In a major rebuke from the Small Business Administration (SBA), a Michigan federal district court has dismissed the SBA’s attempt to deem a number of applicants, including sex-oriented dance clubs, ineligible for program loans. Paycheck Protection (PPP). If widely adopted, the decision could have significant implications for loan eligibility and for the potential liability of lenders who refuse to consider otherwise eligible applicants.

What happened

With limited modifications, the CARES Act PPP Loan Program guidelines incorporate existing SBA eligibility rules, which exclude a wide range of businesses, including lenders, insurance companies, political lobbying groups, certain private clubs with restrictive admission practices, and sex-oriented businesses that present entertainment or sell products of a “lewd” (but not illegal) nature (the PPP ineligibility rule).

In a direct challenge to the PPP Ineligibility Rule, on April 17, 2020, the DV Diamond Club of Flint, Michigan, an adult entertainment establishment, and 41 other plaintiffs nationwide (collectively, Plaintiffs) filed a amended complaint against the SBA, its administrator, the United States, and Treasury Secretary Steven Mnuchin, seeking an emergency temporary restraining order and an injunction and declaratory relief from regulations enacted by the SBA that prevent certain companies from receiving PPP loans.

On May 11, 2020, the U.S. District Court for the Eastern District of Michigan granted the preliminary injunction, finding that the restrictions of the SBA PPP Ineligibility Rule were invalid as contrary to the expansive language of the CARES Act and to the purpose of the PPP, which was to provide a temporary paycheck to support all Americans employed by businesses that met both eligibility requirements, even those that had been barred from past SBA loan programs.

When the CARES Act was originally passed, many readers and commentators assumed, based on the statutory language expanding the category of eligible borrowers and the motivations behind the law, that the restrictions codified at 13 CFR § 120.110 would not apply. not at PPP. However, SBA rules issued on April 15 clarified that the types of businesses identified in Section 120.110 are, in fact, not eligible for PPP loans. The district court disagreed with the SBA and sided with these early commentators in determining that the wording of the CARES Act providing that “any commercial enterprise…shall be eligible” shows a clear intent to Expand PPP loan eligibility to certain categories of businesses that are ineligible for traditional SBA loans.

On the grounds that the PPP has limited funds and funds loans on a first-come, first-served basis, the claimants requested emergency assistance, alleging that they were forced to close or lost significant business due to of the COVID-19 pandemic and could be excluded from the PPP altogether. Due to the SBA rule, lenders denied 33 of the applicants’ applications, lenders denied two of the applicants the mere opportunity to submit loan applications, six applicants submitted loan applications claiming a “belief reasonable” that these loans would be denied, and one of the applicants was approved but said they might not qualify for loan forgiveness.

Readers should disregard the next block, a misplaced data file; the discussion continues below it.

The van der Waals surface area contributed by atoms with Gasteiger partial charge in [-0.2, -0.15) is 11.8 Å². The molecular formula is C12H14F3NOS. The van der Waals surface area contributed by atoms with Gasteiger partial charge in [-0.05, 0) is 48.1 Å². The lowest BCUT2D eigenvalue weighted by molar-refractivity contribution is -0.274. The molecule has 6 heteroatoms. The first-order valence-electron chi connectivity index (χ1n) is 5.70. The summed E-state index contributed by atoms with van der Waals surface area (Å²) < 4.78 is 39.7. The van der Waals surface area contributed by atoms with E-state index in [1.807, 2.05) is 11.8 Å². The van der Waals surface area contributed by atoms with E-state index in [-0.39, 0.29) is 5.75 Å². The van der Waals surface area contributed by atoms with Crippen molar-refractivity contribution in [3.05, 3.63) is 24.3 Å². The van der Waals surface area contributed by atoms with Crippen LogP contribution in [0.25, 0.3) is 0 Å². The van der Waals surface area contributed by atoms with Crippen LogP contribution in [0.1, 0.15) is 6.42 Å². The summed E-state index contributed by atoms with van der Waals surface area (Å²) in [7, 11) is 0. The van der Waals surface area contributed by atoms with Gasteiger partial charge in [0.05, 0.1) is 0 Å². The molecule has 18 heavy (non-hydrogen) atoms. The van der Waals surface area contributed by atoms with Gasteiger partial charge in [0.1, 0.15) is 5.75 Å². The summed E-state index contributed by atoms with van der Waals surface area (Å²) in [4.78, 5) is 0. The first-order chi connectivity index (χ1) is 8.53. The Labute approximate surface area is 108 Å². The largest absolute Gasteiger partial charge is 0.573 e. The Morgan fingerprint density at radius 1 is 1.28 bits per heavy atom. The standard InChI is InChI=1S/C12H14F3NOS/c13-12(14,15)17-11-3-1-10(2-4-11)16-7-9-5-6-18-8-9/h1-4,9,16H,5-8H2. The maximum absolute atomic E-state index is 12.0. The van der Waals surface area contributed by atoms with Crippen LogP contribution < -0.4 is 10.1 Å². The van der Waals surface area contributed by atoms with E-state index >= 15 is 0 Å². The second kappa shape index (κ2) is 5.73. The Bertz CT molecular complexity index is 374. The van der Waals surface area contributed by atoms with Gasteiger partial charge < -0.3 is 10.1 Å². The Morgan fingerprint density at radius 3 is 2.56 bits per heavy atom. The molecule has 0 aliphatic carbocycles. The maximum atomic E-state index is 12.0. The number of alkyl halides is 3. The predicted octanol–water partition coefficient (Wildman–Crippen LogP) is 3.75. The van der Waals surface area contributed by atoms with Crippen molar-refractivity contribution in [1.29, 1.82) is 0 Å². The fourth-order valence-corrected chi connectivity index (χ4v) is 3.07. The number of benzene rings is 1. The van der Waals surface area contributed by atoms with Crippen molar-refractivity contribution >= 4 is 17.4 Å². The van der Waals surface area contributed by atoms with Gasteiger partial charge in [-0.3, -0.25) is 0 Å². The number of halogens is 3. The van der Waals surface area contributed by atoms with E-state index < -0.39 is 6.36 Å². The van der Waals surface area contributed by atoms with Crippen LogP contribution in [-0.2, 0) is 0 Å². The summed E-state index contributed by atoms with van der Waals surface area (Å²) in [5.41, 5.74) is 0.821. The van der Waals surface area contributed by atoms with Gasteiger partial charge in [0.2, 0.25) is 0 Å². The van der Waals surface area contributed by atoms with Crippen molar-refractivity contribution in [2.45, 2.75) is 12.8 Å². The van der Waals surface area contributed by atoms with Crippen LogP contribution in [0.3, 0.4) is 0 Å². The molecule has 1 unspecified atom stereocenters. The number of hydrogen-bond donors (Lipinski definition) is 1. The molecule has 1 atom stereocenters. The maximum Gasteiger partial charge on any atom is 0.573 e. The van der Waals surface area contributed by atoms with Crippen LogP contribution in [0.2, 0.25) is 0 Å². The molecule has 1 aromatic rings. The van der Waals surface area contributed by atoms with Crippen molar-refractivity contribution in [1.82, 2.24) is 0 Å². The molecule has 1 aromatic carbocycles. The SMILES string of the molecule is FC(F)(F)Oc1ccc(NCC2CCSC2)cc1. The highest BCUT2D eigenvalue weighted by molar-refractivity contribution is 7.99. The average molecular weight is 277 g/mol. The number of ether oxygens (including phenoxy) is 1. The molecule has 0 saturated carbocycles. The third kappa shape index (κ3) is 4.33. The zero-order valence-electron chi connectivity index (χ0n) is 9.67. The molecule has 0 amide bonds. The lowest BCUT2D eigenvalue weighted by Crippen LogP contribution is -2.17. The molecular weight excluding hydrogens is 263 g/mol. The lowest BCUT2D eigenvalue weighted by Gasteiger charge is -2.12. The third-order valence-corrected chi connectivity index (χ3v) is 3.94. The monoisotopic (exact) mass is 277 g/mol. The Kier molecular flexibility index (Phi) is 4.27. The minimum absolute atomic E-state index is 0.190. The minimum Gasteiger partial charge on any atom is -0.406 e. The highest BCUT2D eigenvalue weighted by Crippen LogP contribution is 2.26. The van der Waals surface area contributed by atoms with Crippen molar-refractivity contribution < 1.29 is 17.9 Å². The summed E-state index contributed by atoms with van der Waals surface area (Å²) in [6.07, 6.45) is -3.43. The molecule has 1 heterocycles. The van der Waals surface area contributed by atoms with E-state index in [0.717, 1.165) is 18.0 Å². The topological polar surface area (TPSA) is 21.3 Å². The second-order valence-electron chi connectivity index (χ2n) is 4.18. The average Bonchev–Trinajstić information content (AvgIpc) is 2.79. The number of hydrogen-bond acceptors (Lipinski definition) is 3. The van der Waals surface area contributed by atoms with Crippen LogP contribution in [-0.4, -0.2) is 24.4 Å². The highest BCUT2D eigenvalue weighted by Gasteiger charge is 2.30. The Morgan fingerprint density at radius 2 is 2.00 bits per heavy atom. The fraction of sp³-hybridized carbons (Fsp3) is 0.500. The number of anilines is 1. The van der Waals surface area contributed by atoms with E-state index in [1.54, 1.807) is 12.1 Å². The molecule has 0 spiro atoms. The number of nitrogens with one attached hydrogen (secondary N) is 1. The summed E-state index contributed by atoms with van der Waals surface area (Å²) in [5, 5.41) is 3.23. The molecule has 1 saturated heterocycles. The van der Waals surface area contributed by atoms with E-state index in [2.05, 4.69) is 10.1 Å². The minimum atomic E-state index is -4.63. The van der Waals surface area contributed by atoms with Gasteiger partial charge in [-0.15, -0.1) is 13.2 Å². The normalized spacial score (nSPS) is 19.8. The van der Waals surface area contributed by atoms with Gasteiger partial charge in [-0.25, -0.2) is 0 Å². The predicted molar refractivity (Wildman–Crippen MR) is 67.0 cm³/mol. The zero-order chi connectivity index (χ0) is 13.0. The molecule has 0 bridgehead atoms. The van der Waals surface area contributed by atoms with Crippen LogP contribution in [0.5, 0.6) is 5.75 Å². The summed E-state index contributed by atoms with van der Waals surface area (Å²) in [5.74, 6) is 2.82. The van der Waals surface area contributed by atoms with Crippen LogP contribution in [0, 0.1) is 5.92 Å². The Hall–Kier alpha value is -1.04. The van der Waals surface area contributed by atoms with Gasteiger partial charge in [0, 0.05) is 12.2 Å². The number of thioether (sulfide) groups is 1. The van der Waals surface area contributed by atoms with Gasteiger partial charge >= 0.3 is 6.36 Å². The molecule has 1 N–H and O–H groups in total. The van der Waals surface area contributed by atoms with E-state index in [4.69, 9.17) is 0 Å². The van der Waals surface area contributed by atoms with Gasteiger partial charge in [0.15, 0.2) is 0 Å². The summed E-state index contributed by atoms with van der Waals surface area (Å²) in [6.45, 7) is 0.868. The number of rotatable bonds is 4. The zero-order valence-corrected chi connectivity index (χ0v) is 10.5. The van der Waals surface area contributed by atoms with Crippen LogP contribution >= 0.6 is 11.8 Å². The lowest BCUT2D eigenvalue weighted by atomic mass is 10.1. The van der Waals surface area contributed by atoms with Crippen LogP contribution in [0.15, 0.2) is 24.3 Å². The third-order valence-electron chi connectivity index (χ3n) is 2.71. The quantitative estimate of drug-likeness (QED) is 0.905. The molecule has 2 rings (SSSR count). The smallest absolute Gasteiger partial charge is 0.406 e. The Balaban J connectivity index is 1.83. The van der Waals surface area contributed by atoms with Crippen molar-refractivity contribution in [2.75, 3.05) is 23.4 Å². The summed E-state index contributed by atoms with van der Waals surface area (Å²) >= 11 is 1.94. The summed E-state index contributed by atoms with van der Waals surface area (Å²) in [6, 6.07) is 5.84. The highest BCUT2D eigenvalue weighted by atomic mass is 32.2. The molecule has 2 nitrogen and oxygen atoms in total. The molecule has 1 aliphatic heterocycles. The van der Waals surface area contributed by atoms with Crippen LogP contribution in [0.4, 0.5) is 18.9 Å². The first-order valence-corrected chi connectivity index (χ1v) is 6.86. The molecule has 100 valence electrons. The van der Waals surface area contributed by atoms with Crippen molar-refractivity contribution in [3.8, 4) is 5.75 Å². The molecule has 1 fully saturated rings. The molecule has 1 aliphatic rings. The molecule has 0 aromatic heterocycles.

The court followed the Chevron analysis of the Administrative Procedure Act by first determining whether “Congress has directly ruled on the precise matter at issue” unambiguously. The question as stated by the court is: “Can the SBA exclude from eligibility for a PPP loan guarantee a commercial enterprise that (1) during the period covered (2) has less than 500 employees or less than the size standard by number of employees established by the administration for the sector of activity in which the company operates? The court determined that Congress answered this question unambiguously, Nopethus requiring the invalidation of the SBA rule.

The court order also underscores the SBA’s own apparent acknowledgment of Congress’s intention to expand the pool of eligible borrowers beyond those in Section 120.110 by allowing certain gambling businesses excluded by this rule to receive PPP loans. However, the court held that the eligibility limitations to “companies engaged in illegal activities” and “companies located in a foreign country” were inherent in the PPP and, therefore, would not be removed by invalidation by the SBA Restraints Court.

Notably, the court did not issue the nationwide preliminary injunction and said its order “does not in any way affect actions that defendants may take in connection with PPP loan applications by any other entity.” as plaintiffs and interveners in this action.” The rest of the companies in the categories listed in article 120.110, as well as other companies threatened by other SBA guidelines– are still waiting for more clarity because the PPP is running out of funds.

why is it important

This is not the first such ruling on the issue. In Camelot Banquet Rooms vs. US Small Business Administration, a federal district court in Wisconsin also ruled on May 1, 2020 that clubs like DV Diamond were eligible for PPP loans. Contrary to the injunction of DV Diamond, the Wisconsin federal court’s injunction was not expressly limited to litigants, but the Seventh Circuit immediately stayed the injunction pending the SBA’s appeal.

the DV Diamond The ruling is clearer in this regard and does not impose a broader prohibition on the SBA continuing to reject other applicants who fail under the PPP ineligibility rule. But the in-depth analysis could provide water for appellate decisions that have binding effect and precedent. Until then, lenders should exercise caution in receiving and underwriting PPP applicants who would qualify in the absence of the PPP ineligibility rule.